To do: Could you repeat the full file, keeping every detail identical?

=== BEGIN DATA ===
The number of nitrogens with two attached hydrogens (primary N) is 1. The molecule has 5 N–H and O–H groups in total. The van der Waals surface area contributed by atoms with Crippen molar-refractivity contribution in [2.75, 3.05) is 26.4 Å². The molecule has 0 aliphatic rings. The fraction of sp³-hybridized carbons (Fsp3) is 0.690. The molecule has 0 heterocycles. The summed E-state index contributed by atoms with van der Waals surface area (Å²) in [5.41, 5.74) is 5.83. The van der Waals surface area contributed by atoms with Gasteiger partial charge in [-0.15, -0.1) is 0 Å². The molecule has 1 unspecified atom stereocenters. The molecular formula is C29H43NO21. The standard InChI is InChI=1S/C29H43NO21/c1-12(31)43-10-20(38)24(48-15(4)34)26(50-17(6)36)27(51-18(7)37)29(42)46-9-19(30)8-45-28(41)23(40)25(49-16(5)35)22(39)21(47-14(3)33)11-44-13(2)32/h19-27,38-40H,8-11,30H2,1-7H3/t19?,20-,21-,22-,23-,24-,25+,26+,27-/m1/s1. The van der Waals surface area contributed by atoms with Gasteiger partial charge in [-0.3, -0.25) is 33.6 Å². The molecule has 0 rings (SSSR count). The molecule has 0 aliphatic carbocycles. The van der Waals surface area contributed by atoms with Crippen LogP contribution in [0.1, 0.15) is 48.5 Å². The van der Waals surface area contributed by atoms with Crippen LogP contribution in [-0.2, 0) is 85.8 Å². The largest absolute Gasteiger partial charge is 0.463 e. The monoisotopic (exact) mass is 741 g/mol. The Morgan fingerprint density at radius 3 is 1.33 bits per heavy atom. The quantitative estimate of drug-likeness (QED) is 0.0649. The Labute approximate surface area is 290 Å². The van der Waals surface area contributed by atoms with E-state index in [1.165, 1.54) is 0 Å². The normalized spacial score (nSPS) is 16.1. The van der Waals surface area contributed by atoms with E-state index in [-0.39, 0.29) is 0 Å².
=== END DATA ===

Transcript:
The number of nitrogens with two attached hydrogens (primary N) is 1. The molecule has 5 N–H and O–H groups in total. The van der Waals surface area contributed by atoms with Crippen molar-refractivity contribution in [2.75, 3.05) is 26.4 Å². The molecule has 0 aliphatic rings. The fraction of sp³-hybridized carbons (Fsp3) is 0.690. The molecule has 0 heterocycles. The summed E-state index contributed by atoms with van der Waals surface area (Å²) in [5.41, 5.74) is 5.83. The van der Waals surface area contributed by atoms with Gasteiger partial charge in [-0.15, -0.1) is 0 Å². The molecule has 1 unspecified atom stereocenters. The molecular formula is C29H43NO21. The standard InChI is InChI=1S/C29H43NO21/c1-12(31)43-10-20(38)24(48-15(4)34)26(50-17(6)36)27(51-18(7)37)29(42)46-9-19(30)8-45-28(41)23(40)25(49-16(5)35)22(39)21(47-14(3)33)11-44-13(2)32/h19-27,38-40H,8-11,30H2,1-7H3/t19?,20-,21-,22-,23-,24-,25+,26+,27-/m1/s1. The van der Waals surface area contributed by atoms with Gasteiger partial charge in [-0.3, -0.25) is 33.6 Å². The molecule has 0 rings (SSSR count). The molecule has 0 aliphatic carbocycles. The van der Waals surface area contributed by atoms with Crippen LogP contribution in [0.1, 0.15) is 48.5 Å². The van der Waals surface area contributed by atoms with Crippen LogP contribution in [-0.2, 0) is 85.8 Å². The largest absolute Gasteiger partial charge is 0.463 e. The monoisotopic (exact) mass is 741 g/mol. The Morgan fingerprint density at radius 3 is 1.33 bits per heavy atom. The quantitative estimate of drug-likeness (QED) is 0.0649. The Labute approximate surface area is 290 Å². The van der Waals surface area contributed by atoms with E-state index in [1.165, 1.54) is 0 Å². The normalized spacial score (nSPS) is 16.1. The van der Waals surface area contributed by atoms with E-state index in [-0.39, 0.29) is 0 Å².